Back in 2007, when Amazon released the Amazon Kindle, it sold out in five hours. But despite prophecies of doom for the publishing industry, today paper books are still going strong, and digital books are finding their own niche. With the rise of subscription TV, movies, and music, it was only natural that books follow suit, and in September 2013, Oyster — touted as the "Netflix for books" — launched for the iPhone, bringing users 100,000 titles for a $9.95 monthly fee.
Since then, the company has grown astronomically and now offers more than 1 million titles.* And while Amazon has dominated the market for e-books, Oyster made a move this week to edge in. The small New York–based company has partnered with the Big Five publishers, which Amazon has notoriously miffed, to launch its own e-book store with individual purchasing option. We talked to Oyster CEO Eric Stromberg about Oyster's power play, the future of reading, and the draw of "old-book smell."
Why is the e-bookstore a viable model for Oyster?
About a year and a half ago we launched our subscription offering, and since then we’ve grown dramatically — we now have 1 million books in the subscription service, and we’ve maintained that $9.95 price point. We’ve also expanded platforms and built up a passionate base of readers who love reading on Oyster. So for us this is a natural extension to allow readers to purchase nearly any book in the world, including new releases.
How long does it take for a new release to appear as an e-book?
It really depends on the publisher. Some we get the day they come out, with others it’s a few months, and some take about a year.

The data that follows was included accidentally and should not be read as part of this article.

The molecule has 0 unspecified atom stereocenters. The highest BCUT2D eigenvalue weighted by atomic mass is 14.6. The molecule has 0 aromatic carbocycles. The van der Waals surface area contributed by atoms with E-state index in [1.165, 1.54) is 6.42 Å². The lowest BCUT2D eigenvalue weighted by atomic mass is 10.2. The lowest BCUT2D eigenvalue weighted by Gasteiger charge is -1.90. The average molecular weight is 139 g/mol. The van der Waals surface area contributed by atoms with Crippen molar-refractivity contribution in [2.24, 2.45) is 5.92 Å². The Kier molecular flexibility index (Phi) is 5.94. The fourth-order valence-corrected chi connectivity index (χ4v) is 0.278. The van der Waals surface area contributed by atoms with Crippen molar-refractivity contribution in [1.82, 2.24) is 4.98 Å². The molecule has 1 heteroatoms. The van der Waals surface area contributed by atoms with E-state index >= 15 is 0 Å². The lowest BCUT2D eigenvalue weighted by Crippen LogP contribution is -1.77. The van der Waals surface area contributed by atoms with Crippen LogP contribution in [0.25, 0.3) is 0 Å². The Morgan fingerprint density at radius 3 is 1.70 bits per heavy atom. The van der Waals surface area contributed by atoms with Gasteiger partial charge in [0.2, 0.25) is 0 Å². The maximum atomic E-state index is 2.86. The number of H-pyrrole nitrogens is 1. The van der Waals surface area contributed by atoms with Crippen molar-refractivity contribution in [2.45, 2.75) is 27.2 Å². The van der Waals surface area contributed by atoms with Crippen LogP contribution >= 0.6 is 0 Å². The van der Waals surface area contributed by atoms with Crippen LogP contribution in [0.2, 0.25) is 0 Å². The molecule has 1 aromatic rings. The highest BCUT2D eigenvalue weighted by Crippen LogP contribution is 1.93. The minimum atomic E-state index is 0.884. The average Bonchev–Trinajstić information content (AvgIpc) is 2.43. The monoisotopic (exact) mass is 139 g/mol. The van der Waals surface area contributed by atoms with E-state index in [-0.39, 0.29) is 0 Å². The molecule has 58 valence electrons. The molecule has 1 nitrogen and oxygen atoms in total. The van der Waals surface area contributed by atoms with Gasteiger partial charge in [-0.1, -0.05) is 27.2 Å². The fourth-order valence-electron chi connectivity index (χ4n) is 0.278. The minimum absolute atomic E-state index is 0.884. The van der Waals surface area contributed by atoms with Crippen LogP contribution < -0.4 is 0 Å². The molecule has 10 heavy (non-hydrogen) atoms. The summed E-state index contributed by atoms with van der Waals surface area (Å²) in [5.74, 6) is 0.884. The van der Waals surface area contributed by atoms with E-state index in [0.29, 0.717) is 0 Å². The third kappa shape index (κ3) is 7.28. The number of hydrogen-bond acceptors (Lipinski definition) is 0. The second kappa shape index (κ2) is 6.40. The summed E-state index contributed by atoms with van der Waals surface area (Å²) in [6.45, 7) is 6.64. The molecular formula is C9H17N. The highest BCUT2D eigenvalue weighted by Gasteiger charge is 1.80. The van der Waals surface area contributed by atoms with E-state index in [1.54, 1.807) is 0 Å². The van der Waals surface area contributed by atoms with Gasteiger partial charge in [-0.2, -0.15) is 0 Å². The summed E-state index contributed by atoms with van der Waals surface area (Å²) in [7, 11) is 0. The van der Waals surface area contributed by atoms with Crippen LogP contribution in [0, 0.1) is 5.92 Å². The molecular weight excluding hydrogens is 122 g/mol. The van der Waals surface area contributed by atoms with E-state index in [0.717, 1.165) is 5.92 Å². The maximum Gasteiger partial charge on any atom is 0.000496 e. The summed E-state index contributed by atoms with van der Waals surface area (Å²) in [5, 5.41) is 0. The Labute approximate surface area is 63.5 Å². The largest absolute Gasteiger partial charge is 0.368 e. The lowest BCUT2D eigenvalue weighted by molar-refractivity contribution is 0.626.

But now you can get them immediately — instant gratification!
What was the process like to partner with the Big Five publishers?
We’ve already worked with HarperCollins, Macmillan, and Simon & Schuster in subscription. The idea of selling books has been on our radar for a while now, and a few months ago we decided it was the right time to do it. We called up our publishing partners, and they had a really positive response to us launching an e-bookstore, so it came together in a matter of a few months.
How are the prices set?
Actually, over the past few months the majority of large publishers have moved to a pricing model whereby they, and not the retailers, set the end user price. As a result, we expect readers will find similar prices on Oyster that they’d find for e-books anywhere else.
How can you see Oyster evolving further in the future?
When we first launched Oyster a year and a half ago, we launched it for the phone. About 50 percent of the reading that happens on Oyster happens on phones, so we’re excited about the future of phone reading. If you compare reading on a phone from 2010 to reading on a phone today, it’s a huge difference — screen size is much bigger, and pixel density has increased. If you extrapolate that over the next five years, it’s exciting to think about where reading books on phones will go.
I’ve been reading a lot about virtual reality lately. What would VR Oyster look like?
If you look at digital books today, I think the market is pretty focused on a search-driven environment. If you know exactly what you want, you can press a few buttons and get your book. But we’re really focused on a search-and-discovery experience. Maybe in the future we’d love to have users put on their Oculus, be transported to a bookstore and take things off the shelves, walk around in their living rooms, and find their taste.
Traditional readers cite “old-book smell” as something they miss when reading e-books. What about an e-reader that emits that smell every 30 minutes?
I don’t know about that one … but it’s an interesting idea!
How can you see our relationship with books changing in the next 10 to 20 years?
Fundamentally, I think people love stories, and books are a fantastic way to deliver stories. They’ve been around for thousands of years, and it’s certainly our belief that that’s going to continue. How you access books and how you discover books might change over the next two decades, but we believe that words on the page, that stories, will endure long into the future.
What are you reading now?
I’m currently reading The Perfect Thing by Steven Levy about the launch of the original iPod — actually, to bring it full circle, I saw one of my co-founders at Oyster reading it and was inspired to pick it up.
This interview has been edited for length.
*This post was updated to make clear how much Oyster has grown.